Drug development is a process which takes a drug from initial discovery to the pharmacy shelves. Very few pharmaceutical products actually make it all the way through drug development, and sometimes the process can be an extremely costly and frustrating failure. Drug companies and scientific researchers persist with drug development and research because they are interested in finding new and potentially useful drugs, and because the steady release of new drugs is usually the cornerstone of profits.
The stages of drug development begin with the identification of a compound which may have a therapeutic use. This compound could come from a natural source, a random discovery in a lab, or a targeted effort to develop a compound which addresses a particular issue. Once this compound has been identified, tests can be used to determine its precise chemical makeup, and to learn how effective it is, and what it could be used for.
If the pharmaceutical company believes at this stage of the drug development process that it may have a useful compound, it can start to file paperwork with regulatory agencies, identifying and naming the compound so that the agencies can start reviewing it. At the same time, a lengthy series of tests and trials begins, typically starting in the lab, moving to animals, and eventually being expanded to humans in carefully monitored clinical trials. The results of these tests must all be supplied to the regulatory agency as part of the drug's application for approval.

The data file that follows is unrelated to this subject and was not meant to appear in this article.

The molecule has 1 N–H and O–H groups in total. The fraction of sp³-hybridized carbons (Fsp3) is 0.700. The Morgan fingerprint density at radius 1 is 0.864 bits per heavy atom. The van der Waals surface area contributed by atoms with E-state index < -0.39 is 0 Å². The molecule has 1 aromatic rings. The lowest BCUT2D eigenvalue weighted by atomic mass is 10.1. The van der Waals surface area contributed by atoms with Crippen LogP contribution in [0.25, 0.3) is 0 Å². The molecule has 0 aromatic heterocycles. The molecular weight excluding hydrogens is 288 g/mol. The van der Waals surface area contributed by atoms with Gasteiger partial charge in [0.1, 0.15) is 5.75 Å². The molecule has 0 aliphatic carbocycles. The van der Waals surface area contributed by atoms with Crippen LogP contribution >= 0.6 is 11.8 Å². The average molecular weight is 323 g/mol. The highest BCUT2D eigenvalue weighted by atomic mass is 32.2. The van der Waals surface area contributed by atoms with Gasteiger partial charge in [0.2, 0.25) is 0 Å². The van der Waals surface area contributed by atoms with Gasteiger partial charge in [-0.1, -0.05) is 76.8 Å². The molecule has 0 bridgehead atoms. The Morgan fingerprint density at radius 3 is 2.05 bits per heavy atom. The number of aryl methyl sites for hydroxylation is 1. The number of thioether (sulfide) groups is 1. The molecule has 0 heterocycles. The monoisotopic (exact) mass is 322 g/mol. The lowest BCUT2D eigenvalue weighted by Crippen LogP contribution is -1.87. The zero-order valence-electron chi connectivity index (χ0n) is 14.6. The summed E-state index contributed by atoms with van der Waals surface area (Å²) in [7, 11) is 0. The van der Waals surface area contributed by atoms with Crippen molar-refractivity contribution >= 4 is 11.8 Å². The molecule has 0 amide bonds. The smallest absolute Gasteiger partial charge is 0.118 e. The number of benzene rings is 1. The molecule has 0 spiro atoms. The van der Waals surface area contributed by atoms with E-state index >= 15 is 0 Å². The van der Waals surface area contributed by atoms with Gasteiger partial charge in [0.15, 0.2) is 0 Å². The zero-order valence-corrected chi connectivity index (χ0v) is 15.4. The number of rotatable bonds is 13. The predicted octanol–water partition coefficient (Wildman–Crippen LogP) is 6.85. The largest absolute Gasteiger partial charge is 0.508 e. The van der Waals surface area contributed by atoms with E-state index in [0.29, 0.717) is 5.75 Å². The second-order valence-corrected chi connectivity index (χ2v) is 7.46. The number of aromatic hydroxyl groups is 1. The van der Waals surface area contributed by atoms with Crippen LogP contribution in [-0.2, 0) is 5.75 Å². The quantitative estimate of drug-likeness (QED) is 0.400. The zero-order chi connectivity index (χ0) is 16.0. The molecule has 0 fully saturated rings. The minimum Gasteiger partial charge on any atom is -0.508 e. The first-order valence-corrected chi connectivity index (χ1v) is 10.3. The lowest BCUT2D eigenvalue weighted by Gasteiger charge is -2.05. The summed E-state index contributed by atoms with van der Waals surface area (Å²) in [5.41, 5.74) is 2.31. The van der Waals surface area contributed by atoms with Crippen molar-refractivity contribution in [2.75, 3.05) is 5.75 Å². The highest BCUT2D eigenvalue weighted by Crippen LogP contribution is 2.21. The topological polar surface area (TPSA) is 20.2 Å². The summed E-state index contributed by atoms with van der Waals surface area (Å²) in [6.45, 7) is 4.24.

At every stage of the drug development process, several concerns must be addressed. The first is safety: a compound is useless if it is extremely toxic, for example, or if it has severe side effects which can be detrimental to human health. Efficacy is also important, as drug companies want to make drugs which will actually work, ideally in new and innovative ways. The conditions which the drug can be used to treat may also be a cause of concern, as some avenues of exploration are more likely to generate profitable returns than others. Allergy medications, for example, generate more of a return on investment than drugs which treat tuberculosis.
If the drug makes it through early design and testing and it is approved by a regulatory agency, the company can present it for sale. Packaging for sale usually includes the determination of correct dosages, and the formulation of a drug in a form which will be easy to administer accurately. The pharmaceutical company must also develop packaging which discloses known side effects, risks, and adverse drug interactions.